The moment Suffolk’s Michael Cole, former BBC royal reporter, found out ‘the terrible truth’ Diana was dead
- Credit: PA
Michael Cole, former BBC royal correspondent, was Director of Public Affairs at the Harrods Group of Companies when his boss’s eldest son, Dodi Al Fayed, and Diana, Princess of Wales, were killed in the Alma Tunnel in Paris 20 years ago in the early hours of 31 August, 1997.
It was an end-of-summer day of the sort I have always hated: muggy and overcast. I stayed close to our house in Suffolk in case the telephone rang. It didn’t. That was strange.
During that summer, 20 years ago, the phone hadn’t stopped ringing, ever since Diana, Princess of Wales, was first photographed on holiday with her sons at the home in St. Tropez of Mohamed Al Fayed and his family.
When a long-distance grainy photograph was published in a tabloid newspaper, purporting to show Princess Diana and Dodi Al Fayed embracing on the deck of a yacht, under the headline “The Kiss”, a media frenzy began that in some ways has never ended.
But on that last day of their third and final holiday together in the Mediterranean, there were no calls. I watched Match of the Day to the last goal and went to bed.
I switched out the light, but was not asleep when the phone finally rang, at 12.45am. A young Scottish reporter from The Sunday Times asked what I had to say about the car crash in Paris involving the Princess and Dodi. I said nothing. I put down the phone. I needed time to think.
As I swung my legs out of bed, the phone rang again. It was Clive Goodman, the “Royal Editor” of the now defunct News of the World.
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I knew Clive. He told me that though the Princess had only been injured, Dodi was dead.
I had known the Princess for 12 years, from the time I was the BBC Court correspondent.
I was a friend of her former stepmother, Raine, Countess Spencer, until Raine’s death last year. I had known Diana’s father, Earl “Johnnie” Spencer, and admired him. I knew Mohamed long before I worked for him and I had always got on well with the family and liked Dodi.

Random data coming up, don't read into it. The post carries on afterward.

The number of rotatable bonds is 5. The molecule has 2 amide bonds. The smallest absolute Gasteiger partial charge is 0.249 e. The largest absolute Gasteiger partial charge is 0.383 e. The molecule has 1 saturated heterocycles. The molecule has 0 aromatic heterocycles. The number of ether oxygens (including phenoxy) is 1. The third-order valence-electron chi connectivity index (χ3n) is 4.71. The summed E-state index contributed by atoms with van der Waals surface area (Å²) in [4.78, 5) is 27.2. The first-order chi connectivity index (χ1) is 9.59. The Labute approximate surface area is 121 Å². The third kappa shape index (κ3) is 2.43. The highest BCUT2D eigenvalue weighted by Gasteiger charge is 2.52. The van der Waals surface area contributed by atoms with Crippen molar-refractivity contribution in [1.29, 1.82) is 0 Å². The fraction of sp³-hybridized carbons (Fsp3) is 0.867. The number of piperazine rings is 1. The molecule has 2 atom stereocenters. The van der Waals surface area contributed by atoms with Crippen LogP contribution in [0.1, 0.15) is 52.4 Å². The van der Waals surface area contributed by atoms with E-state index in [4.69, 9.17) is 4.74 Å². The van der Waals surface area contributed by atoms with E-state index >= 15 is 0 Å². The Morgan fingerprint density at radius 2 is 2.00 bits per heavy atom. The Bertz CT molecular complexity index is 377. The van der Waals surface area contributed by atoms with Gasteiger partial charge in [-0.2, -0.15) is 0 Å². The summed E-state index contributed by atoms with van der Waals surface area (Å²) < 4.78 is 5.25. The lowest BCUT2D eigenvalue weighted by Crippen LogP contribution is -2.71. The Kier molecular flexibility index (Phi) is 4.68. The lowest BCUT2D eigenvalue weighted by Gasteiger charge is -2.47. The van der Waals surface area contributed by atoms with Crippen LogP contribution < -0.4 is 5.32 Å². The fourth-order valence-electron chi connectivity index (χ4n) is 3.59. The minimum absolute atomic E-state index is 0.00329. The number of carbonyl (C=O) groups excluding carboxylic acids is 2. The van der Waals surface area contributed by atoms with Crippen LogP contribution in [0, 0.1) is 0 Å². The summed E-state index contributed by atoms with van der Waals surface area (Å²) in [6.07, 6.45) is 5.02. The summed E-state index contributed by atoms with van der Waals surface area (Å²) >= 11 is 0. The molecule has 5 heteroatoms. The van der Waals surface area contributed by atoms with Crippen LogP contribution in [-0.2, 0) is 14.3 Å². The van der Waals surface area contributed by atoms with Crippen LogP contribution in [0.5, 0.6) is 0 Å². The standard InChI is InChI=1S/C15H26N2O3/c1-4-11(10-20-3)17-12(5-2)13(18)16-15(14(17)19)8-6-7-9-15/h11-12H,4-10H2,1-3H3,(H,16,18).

Dodi was besotted with the Princess and told me there would never be anyone else.
I had never seen Diana as happy as she was during that summer, full of fun and not averse to playing jokes on me, at one time pretending on the telephone to be Darryl Hannah after a story appeared that Dodi had been romancing the Hollywood actress. “I got you! I got you!” cried Diana, when I was taken in. That showed how seriously she was taking a silly story.
I telephoned Mohamed at his home in Surrey. He had heard the reports of Dodi’s death and said he was flying immediately to Paris. “Let us pray it is not so, Michael”, he said.
What could I do? I did what I had done for 27 years as a journalist. I made the calls. I telephoned the Ritz Hotel in Paris, the French police headquarters and the hospital to which the injured Princess had been taken. Quite properly, the hospital said they could only speak to a member of the family.
By strange chance, two days earlier, Raine Spencer had come into my office at Harrods and told me that she was going to Venice for the weekend. She wrote down the name and telephone number of the American woman with whom she would be staying. She had never before done such a thing. Had I had brought the piece of paper home with me? I had.
I rang the number and told Raine that Diana, who’d become completely reconciled with Raine and great friends with her, had been injured. First reports mentioned a broken arm. The Princess was said to be talking and had even walked to the ambulance. I gave Raine the hospital number.
Five minutes later, Raine called back. I was standing in the kitchen with my wife. “Diana is dead”, Raine told me, in a calm voice that hid her inner anguish. As shocking as it was that Dodi was dead, it seemed so much worse that Diana was no more. I sunk to my knees and wept. “We must carry on”, I heard Raine saying. “We have to. I must get back to London to help Mohamed and the family”.
The next hour and a half was surreal. The television continued to report that the Princess was injured. But I knew the terrible truth. It was only after the British Ambassador to Paris had confirmed that Diana had not survived that I was willing to respond to the clamouring media.
I showered, shaved, put on a suit and drove to London at 5am to face the most difficult week of my life.